By Lance Leasure, Owner of Town and Country Coffee Company.
Fadel awakes in darkness. For the moment, he is alone. His first thought is gratitude for the air that, for the time being, is still slightly cool on his skin. He inhales deeply, welcoming the comforting smells of his surroundings…of animals, their harnesses, and the smoke drifting from the barely-glowing embers of the night’s fire. The air is as dry as the ancient lakebed his tent overlooks. The only sound is of the subtle, earth-sculpting winds and soft movement of sand. The same sound he’s awakened to his whole life — the sound of comfort and safety, of home.
His thoughts shift to the coming day and his duties. As the son of his clan’s most skilled blacksmith, he was recently granted responsibility for preparing and serving qahwa, a thick, gritty, aromatic drink with stimulating powers.
Last night there was word of strangers approaching from the north. As has always been his people’s way, the clan would serve qahwa and dates to welcome the guests. Intent on maintaining his family’s reputation in his new role, Fadel quickly sets about making preparations. With a quick glance over the mountain far beyond his lakebed, up to Al-Jadi, the ever-present guiding star in the north, he wonders what kind of people are coming from there and what stories they will bring.
First, he gathers and ignites enough camel dung to fuel the large fire he will need. While he waits for the flame to settle, he collects the remaining items he will use. Water, a mortar, a few cherished spices, and roots, dried greenish-yellow seeds bursting with magical power from across the great sea, and his family’s most prized ceremonial dallah.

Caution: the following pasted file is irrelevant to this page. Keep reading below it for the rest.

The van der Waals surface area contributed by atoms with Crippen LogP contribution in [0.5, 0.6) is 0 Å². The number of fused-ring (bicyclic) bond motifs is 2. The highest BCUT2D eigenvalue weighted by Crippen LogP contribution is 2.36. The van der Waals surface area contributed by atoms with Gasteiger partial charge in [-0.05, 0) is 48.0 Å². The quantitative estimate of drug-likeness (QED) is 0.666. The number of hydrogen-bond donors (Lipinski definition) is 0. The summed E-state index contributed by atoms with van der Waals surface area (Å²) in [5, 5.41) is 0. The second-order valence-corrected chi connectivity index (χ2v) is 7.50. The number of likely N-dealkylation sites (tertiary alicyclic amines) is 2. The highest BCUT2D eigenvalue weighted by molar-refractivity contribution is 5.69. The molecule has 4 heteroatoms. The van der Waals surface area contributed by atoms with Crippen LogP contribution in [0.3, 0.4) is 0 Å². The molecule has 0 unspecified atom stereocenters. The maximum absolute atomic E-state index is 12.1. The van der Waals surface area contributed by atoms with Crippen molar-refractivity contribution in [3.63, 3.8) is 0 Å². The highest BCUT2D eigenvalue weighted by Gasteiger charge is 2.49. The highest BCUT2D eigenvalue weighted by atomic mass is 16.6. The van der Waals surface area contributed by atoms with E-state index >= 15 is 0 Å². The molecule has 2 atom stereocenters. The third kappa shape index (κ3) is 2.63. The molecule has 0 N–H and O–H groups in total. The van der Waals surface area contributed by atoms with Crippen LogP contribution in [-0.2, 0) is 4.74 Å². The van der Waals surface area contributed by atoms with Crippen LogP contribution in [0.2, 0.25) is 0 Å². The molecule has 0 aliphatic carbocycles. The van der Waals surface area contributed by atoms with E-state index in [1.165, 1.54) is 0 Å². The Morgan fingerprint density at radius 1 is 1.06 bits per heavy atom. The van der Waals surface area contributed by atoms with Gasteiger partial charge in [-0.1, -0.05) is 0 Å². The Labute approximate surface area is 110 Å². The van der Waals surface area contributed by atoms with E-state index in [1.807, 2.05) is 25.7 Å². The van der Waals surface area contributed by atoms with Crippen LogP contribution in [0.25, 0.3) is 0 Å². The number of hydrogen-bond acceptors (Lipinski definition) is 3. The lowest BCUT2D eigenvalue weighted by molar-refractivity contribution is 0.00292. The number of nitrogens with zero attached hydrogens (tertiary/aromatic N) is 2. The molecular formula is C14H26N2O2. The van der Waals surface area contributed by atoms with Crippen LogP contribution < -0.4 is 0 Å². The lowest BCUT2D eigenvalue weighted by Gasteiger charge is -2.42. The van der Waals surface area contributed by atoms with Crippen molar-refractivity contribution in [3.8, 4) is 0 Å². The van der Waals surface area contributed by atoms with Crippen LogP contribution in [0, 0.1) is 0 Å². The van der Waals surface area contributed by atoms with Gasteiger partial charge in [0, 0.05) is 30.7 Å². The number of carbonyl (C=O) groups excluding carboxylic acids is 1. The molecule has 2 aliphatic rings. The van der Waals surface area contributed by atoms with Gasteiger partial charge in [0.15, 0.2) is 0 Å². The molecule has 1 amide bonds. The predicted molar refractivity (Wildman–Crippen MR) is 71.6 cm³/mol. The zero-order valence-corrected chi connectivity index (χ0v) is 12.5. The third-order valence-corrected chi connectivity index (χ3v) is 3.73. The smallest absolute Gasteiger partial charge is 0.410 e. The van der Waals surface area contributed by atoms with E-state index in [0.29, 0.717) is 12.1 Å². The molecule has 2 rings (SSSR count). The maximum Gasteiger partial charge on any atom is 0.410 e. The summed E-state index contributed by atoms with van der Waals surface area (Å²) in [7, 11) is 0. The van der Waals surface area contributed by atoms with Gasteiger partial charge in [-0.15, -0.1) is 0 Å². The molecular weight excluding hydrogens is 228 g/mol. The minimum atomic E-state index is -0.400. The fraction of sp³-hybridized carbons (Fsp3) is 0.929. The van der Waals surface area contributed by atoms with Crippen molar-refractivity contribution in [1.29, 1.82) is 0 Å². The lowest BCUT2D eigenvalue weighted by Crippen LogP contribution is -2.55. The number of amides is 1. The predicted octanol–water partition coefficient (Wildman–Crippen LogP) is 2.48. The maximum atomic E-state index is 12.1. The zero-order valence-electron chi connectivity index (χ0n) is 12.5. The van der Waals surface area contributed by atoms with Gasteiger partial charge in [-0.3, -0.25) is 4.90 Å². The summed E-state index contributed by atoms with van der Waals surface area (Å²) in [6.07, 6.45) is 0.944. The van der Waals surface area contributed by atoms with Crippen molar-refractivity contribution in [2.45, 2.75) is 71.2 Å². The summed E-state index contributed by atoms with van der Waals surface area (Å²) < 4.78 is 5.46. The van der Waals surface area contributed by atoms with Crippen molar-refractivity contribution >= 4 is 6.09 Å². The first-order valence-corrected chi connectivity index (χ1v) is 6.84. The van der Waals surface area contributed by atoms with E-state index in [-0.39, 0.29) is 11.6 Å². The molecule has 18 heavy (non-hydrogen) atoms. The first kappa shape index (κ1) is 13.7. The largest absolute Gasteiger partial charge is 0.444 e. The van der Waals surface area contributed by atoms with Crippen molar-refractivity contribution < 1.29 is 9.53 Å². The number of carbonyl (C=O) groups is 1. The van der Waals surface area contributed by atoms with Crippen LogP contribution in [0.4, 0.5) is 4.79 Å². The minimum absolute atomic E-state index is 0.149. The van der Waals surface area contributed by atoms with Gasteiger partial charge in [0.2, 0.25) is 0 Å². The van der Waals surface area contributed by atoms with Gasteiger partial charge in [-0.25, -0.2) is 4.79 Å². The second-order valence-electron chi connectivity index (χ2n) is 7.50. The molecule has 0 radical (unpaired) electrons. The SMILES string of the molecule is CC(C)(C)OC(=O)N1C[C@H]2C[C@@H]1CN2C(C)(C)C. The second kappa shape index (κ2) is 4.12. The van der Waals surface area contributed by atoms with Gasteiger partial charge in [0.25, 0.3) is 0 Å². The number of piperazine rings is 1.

For as long as he can remember, the dallah has enchanted Fadel. Round on the bottom, slender in the middle, with a long thin handle and narrow pour spout, the pot’s heavy lid is elaborately engraved with the emblems of his family’s respected legacy, stretching over five generations.
As the morning sun rises in the east, hinting at the severe temperatures of the day, Fadel begins to crush the seeds and brings the water to a boil. He can make out a small party just off the centuries-old path that remains from the days of lush flora and fauna before the sands came.
Before adding the crushed seeds to the pot, he adds a dry spice that is citrusy, floral, spicy, and herbal. He follows this with smashed slices of a gnarled, pungent, spicy, sweet root. He arranges the dates and continues watching as the strangers arrive and are greeted by the leaders, allowing the beverage to boil for slightly longer than it takes the sun to rise a finger-width of his hand when extended to the horizon.
As the leaders and the strangers are seated, Fadel confidently pours the scalding liquid from a standing position into small handleless cups held by the guests sitting on the ground. Completing the service without spilling a drop and retreating to tend the fire, he sneaks a glance at his father, who is seated with the group, from whom he receives a small smile and a loving fatherly nod.
As he listens quietly to the strangers describe heroic battles in Nineveh over a 25 days journey to the north, he briefly thinks to himself, what a truly wonderful way to wake up and live.